I think having outside interests will help balance out your experiences, and let you decide if what you think now is still what you think 8 years down the road when you are considering applying for medical school. When I was in high school I had similar interests to you because I loved biology, chemistry, anatomy, etc....though I quickly realized there was far more out there in the world I enjoyed too. I was actually quite bored and unmotivated in high school (even in honors/AP/etc classes), and only later when I was in college did I fully realize what I enjoyed. You don't need to take all honors/AP/etc. classes at the high school level to get into medical school, nor do you have to "declare" your path until you are in college. Don't get too caught up in grades, SATs, etc...because as long as you get into a halfway decent college/university, you will have an opportunity to apply to medical school. Your focus in high school should be on developing as a person and trying to pick up some good study habits for college. Once you are in college you can work on some of the more medical school specific stuff, but even then it shouldn't run your life.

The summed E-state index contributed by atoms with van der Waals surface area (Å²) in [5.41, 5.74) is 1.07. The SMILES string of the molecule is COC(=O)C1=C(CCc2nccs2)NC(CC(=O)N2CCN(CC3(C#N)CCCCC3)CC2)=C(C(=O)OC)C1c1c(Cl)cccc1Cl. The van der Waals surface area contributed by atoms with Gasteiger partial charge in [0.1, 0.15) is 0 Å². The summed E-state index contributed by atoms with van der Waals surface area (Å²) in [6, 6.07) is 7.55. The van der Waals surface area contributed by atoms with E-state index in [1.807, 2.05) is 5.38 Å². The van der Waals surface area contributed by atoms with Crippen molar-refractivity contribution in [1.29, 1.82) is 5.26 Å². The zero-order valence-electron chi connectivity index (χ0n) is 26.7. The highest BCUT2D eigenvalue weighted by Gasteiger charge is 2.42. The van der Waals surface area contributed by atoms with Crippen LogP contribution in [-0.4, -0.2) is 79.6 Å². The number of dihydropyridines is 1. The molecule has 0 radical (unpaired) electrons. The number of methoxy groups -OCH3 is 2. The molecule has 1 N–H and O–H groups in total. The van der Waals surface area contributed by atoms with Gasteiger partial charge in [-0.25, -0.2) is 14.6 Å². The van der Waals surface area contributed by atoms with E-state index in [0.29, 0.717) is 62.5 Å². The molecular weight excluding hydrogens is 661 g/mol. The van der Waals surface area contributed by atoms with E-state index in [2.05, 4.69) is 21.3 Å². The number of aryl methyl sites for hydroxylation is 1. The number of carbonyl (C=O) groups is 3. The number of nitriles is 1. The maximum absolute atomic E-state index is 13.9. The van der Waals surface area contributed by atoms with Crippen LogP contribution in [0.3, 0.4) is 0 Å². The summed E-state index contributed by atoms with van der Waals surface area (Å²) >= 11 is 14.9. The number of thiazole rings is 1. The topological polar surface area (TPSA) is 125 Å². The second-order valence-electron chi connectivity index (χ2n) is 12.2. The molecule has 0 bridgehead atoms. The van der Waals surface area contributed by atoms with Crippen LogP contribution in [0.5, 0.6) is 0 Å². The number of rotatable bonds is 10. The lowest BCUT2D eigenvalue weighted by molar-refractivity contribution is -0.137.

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Thanks for your great advice, I will definitely take that into consideration.
I agree with Therapist. Becoming a doctor is a very long road, so enjoy life and stop and smell the roses. Being a well-rounded person will make you happier, which will make you a better doctor.

For volunteering, maybe spend some time doing work at a hospital or maybe a nursing home. Just get a feel for spending time with strangers and make sure you're comfortable hanging out with sick people. It's not for everyone, but it definitely has its rewards. But don't push too hard. You'll have a full 4 years of undergraduate to volunteer and whatnot, so no need to pack your weekends full quite yet.

As for salary, most doctors make 150K+. Primary care (family practice, pediatrics, etc.) make the lowest and still usually make over that figure. Pretty much any surgeon will make 200K+.

What do you mean by "least risky?" Do you mean danger to the surgeon? If that's the case, I feel like most of them are not in significant danger during their work.
 

Ischemic

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Hi, I will soon be a High school student, and I have always wanted to pursue a career where I can go home at night knowing that I have done my part to help someone, or make a difference in the world. I still have a few years until I really need to start worrying about this, but I like to prepare. I have a few questions, and you do not have to answer all of them.